AS: A day to celebrate literature has to be a good day.

KI: Yes, and I think literature can be a great thing, it can be sometimes a force for bad as well. You know I think things like the Nobel Prize for Literature exist to try and ensure that it is a force for good.

AS: Lovely. Well thank you very much indeed, and we very much look forward to welcoming you to Stockholm in December.

KI: Yeah, really looking forward to it. Well, very nice to talk to you Mr Smith.

AS: Thank you very much indeed.

KI: Take care now. Bye.

Biobibliographical Notes

Kazuo Ishiguro was born on November 8, 1954 in Nagasaki, Japan. The family moved to the United Kingdom when he was five years old; he returned to visit his country of birth only as an adult. In the late 1970s, Ishiguro graduated in English and Philosophy at the University of Kent, and then went on to study Creative Writing at the University of East Anglia.

Kazuo Ishiguro has been a full-time author ever since his first book, A Pale View of Hills (1982). Both his first novel and the subsequent one, An Artist of the Floating World (1986) take place in Nagasaki a few years after the Second World War. The themes Ishiguro is most associated with are already present here: memory, time, and self-delusion. This is particularly notable in his most renowned novel, The Remains of the Day (1989), which was turned into film with Anthony Hopkins acting as the duty-obsessed butler Stevens.

Ishiguro’s writings are marked by a carefully restrained mode of expression, independent of whatever events are taking place. At the same time, his more recent fiction contains fantastic features. With the dystopian work Never Let Me Go (2005), Ishiguro introduced a cold undercurrent of science fiction into his work. In this novel, as in several others, we also find musical influences. A striking example is the collection of short stories titled Nocturnes: Five Stories of Music and Nightfall (2009), where music plays a pivotal role in depicting the characters’ relationships. In his latest novel, The Buried Giant (2015), an elderly couple go on a road trip through an archaic English landscape, hoping to reunite with their adult son, whom they have not seen for years. This novel explores, movingly, how memory relates to oblivion, history to the present, and fantasy to reality.

Apart from his eight books, Ishiguro has also written scripts for film and television.

Bibliography – a selection

Works in English

A Pale View of Hills. – London : Faber & Faber, 1982

An Artist of the Floating World. – London : Faber & Faber, 1986

The Remains of the Day. – London : Faber & Faber, 1989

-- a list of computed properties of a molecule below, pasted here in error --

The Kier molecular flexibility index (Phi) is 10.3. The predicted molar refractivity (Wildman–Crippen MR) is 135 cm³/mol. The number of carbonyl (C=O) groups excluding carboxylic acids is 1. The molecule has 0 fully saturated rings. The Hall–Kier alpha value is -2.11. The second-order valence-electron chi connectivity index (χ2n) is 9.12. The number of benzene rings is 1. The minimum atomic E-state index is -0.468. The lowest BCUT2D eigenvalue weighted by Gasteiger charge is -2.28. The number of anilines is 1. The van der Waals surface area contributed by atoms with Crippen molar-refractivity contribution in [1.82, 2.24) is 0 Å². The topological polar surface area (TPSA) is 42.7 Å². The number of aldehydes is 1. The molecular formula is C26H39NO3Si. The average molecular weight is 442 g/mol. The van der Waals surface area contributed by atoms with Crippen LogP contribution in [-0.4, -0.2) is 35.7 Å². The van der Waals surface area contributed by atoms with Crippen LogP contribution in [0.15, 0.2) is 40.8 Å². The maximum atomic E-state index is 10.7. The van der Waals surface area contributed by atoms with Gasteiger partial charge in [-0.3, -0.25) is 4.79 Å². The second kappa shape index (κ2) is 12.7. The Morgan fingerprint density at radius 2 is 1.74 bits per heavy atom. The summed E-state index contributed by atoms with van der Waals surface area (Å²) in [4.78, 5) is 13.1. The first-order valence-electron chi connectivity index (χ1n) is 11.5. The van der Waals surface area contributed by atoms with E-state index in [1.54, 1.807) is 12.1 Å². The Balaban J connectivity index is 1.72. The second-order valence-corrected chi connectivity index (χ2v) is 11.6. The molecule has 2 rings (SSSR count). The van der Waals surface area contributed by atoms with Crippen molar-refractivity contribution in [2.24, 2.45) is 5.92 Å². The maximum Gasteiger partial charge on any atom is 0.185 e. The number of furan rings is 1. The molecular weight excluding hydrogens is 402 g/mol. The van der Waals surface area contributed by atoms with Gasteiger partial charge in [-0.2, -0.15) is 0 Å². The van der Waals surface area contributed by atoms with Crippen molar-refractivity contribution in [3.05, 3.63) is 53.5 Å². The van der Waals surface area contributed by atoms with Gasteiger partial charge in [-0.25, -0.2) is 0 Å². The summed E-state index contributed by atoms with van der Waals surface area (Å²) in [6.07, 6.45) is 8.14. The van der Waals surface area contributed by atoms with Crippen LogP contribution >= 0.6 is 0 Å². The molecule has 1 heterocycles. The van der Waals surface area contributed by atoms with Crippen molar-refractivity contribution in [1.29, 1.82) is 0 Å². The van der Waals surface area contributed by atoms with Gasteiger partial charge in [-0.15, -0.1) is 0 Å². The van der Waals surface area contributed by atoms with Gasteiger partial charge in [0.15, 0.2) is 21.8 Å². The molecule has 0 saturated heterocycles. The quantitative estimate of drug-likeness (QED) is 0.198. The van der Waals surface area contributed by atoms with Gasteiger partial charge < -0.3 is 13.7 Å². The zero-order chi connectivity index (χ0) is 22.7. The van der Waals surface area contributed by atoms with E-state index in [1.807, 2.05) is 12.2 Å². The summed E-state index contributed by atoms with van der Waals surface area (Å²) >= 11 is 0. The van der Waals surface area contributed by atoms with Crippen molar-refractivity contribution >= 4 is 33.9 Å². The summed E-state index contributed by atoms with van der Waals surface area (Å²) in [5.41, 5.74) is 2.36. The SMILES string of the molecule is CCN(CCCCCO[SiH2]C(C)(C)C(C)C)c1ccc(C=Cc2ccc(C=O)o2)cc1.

The Unconsoled. – London : Faber & Faber, 1995

When We Were Orphans. – London : Faber & Faber, 2000

Never Let Me Go. – London : Faber & Faber, 2005

Nocturnes: Five Stories of Music and Nightfall. – London : Faber & Faber, 2009

The Buried Giant. – London : Faber & Faber, 2015

 

Short Stories

”A Strange and Sometimes Sadness”, ”Waiting for J.” and ”Getting Poisoned” in Introduction: No. 7: Stories by New Writers. – London : Faber & Faber, 1981

”A Family Supper” in Firebird 2 : Writing Today / edited by T. J. Binding. – Harmondsworth : Penguin, 1983

”The Summer After the War” in Granta, 1983:7

”October 1948” in Granta, 1985:17

”A Village After Dark” in The New Yorker, May 21, 2001

 

Film and Television

A Profile of Arthur J. Mason / directed by Michael Whyte ; screenplay by Kazuo Ishiguro, 1984

The Gourmet / directed by Michael Whyte ; screenplay by Kazuo Ishiguro, 1986

”The Gourmet” in Granta, 1993:43

The Remains of the Day / directed by James Ivory ; screenplay by Ruth Prawer Jhabvala, 1993

The Saddest Music in the World / directed by Guy Maddin ; screenplay by Kazuo Ishiguro, 2003

The White Countess / directed by James Ivory ; screenplay by Kazuo Ishiguro, 2005

Never Let Me Go / directed by Mark Romanek ; screenplay by Alex Garland, 2010

 

Works in French

Lumière pâle sur les collines : roman / traduit de l’anglais par Sophie Mayoux. – Paris : Presses de la Renaissance, 1984. – Traduction de: A Pale View of Hills

Un artiste du monde flottant / traduit de l’anglais par Denis Authier. – Paris : Presses de la Renaissance, 1987. – Traduction de: An Artist of the Floating World

Les vestiges du jour / traduit de l’anglais par Sophie Mayoux. – Paris : Presses de la Renaissance, 1990. – Traduction de: The Remains of the Day

L’inconsolé : roman / traduit de l’anglais par Sophie Mayoux. – Paris : Calmann-Lévy, 1997. – Traduction de: The Unconsoled

Quand nous étions orphelins : roman / traduit de l’anglais par François Rosso. – Paris : Calmann-Lévy, 2001. – Traduction de: When We Were Orphans

Auprès de moi toujours / traduit de l’anglais par Anne Rabinovitch. – Paris : Éditions des 2 Terres, 2006. – Traduction de: Never Let Me Go

Nocturnes : cinq nouvelles de musique au crépuscule / traduit de l’anglais par Anne Rabinovitch. – Paris : Éditions des 2 terres, 2010. – Traduction de: Nocturnes: Five Stories of Music and Nightfall

Le géant enfoui : roman / traduit de l’anglais par Anne Rabinovitch. – Paris : Éditions des 2 terres, 2015. – Traduction de: The Buried Giant

 

Other

Un village à la nuit tombée : nouvelle / Kazuo Ishiguro ; traduit de l’anglais par François Rosso ; postface de François Gallix. – Paris : Calmann-Lévy, 2001. – Traduction de : A Village After Dark

 

Works in Spanish

Pálida luz en las colinas / traducción de Ángel Luis Hernández Francés. – Barcelona : Anagrama, 1988. – Título original: A Pale View of Hills

Un artista del mundo flotante / traducción de Ángel Luis Hernández Francés. – Barcelona : Anagrama, 1989. – Título original: An Artist of the Floating World